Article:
Thursday, April 22, 2010

Financial Reform is a Cruel Joke

Obama is gearing up for another congressional battle, this time over financial reform.

Instituting a system to ensure that “American taxpayers are protected in the event that a large firm begins to fail.”

Imposing the so-called Volcker Rule, named after Paul A. Volcker, the former Federal Reserve chairman who proposed limits on the freewheeling trading and risks taken by banks.

Setting new transparency rules for derivatives “and other complicated financial instruments.”

Assuring “strong consumer financial protections.”

Instituting “pay reforms” to give investors and pension holders “a stronger role in determining who manages the companies in which they’ve placed their savings.”

In many ways, he is trying to protect people from their own bad decisions, which in my opinion makes it more likely that they will make those bad decisions.

Obama is also trying to reign in the derivatives markets that allowed the mortgage backed securites to grow and spread so quickly and so far.

All of this seems logical and fair, however it is not real reform. Financial giants still hold all the cards, because they still have access to the Federal Reserve.

It may interest you to know that banks are currently borrowing from the Federal Reserve at 0.5% interest, then using that money to buy Treasury bills, which pay 3%. You read that correctly. Our government has set up a system whereby banks can make money without lifting a finger using the Fed's money machine.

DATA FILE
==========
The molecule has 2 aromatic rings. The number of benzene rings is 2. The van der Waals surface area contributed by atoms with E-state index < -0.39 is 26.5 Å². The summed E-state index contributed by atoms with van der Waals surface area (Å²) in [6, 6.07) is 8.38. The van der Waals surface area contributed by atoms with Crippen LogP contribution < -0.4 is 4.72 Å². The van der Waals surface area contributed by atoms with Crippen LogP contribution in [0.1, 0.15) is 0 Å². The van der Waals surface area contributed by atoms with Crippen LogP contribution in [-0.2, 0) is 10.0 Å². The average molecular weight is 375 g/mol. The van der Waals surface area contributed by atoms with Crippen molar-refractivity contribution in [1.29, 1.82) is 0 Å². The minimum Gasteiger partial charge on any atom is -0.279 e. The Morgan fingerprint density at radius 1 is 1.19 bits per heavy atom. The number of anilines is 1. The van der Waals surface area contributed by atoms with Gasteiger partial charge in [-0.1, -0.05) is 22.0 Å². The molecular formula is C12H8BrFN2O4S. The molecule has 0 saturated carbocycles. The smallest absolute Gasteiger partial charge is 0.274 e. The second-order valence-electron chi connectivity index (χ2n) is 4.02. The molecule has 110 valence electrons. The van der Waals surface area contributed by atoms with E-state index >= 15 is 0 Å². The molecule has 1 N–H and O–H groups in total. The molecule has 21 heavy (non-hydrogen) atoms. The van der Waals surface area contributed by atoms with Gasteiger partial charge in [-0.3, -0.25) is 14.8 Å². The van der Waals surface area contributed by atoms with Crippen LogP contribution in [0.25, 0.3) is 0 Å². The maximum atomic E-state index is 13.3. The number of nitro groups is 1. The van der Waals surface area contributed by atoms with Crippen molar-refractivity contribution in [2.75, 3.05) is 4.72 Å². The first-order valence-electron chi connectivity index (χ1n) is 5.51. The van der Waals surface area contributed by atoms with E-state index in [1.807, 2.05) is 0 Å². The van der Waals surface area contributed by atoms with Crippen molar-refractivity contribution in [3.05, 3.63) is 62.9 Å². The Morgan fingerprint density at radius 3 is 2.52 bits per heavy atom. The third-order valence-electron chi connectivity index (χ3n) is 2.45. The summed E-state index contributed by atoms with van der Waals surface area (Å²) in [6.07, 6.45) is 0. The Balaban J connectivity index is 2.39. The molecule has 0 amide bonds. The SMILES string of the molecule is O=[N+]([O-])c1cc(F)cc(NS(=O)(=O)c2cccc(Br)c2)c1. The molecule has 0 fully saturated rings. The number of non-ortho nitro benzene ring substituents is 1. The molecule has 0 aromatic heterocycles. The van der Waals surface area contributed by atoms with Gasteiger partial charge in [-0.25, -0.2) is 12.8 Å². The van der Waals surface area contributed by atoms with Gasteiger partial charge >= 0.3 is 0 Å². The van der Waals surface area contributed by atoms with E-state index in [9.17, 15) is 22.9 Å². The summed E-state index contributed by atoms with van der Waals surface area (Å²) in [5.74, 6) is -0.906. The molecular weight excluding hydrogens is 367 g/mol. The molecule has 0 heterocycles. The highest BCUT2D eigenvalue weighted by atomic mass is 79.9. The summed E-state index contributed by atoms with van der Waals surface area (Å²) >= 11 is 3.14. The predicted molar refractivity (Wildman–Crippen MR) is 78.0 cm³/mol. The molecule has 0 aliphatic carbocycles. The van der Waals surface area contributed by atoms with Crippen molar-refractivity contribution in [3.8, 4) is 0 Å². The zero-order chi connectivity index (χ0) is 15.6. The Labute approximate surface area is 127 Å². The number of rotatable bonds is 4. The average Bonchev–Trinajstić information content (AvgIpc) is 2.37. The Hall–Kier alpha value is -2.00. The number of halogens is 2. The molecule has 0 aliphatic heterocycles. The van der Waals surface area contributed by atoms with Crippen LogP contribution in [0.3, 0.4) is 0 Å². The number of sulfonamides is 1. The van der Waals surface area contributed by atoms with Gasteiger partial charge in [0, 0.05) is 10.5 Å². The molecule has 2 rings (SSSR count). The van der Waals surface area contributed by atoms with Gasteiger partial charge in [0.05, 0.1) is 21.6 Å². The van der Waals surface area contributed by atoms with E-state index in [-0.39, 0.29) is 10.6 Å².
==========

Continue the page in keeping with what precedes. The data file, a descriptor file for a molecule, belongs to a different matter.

Why would our government allow this practice? The answer is simple. The Fed prints the money, lends the money to banks, then the banks lend the money to the government via T-bills. The government is borrowing against the dollar, against the wealth of the American people, and they are laundering their dirty deed through banks, while paying a 2.5% premium for the laundering service.

Congress is not interested in real reform, and neither is Obama. The government needs the financial system to work the way it does, because without it, we wouldn't be able to run trillion dollar annual budget deficits. We have given tremendous amounts of power to the financial system, and we are surprised when they misuse that power.

This is not reform, this is shuffling paperwork. Real reform would require reforming or ending the Federal Reserve, but our leaders have no interest in killing the golden goose.

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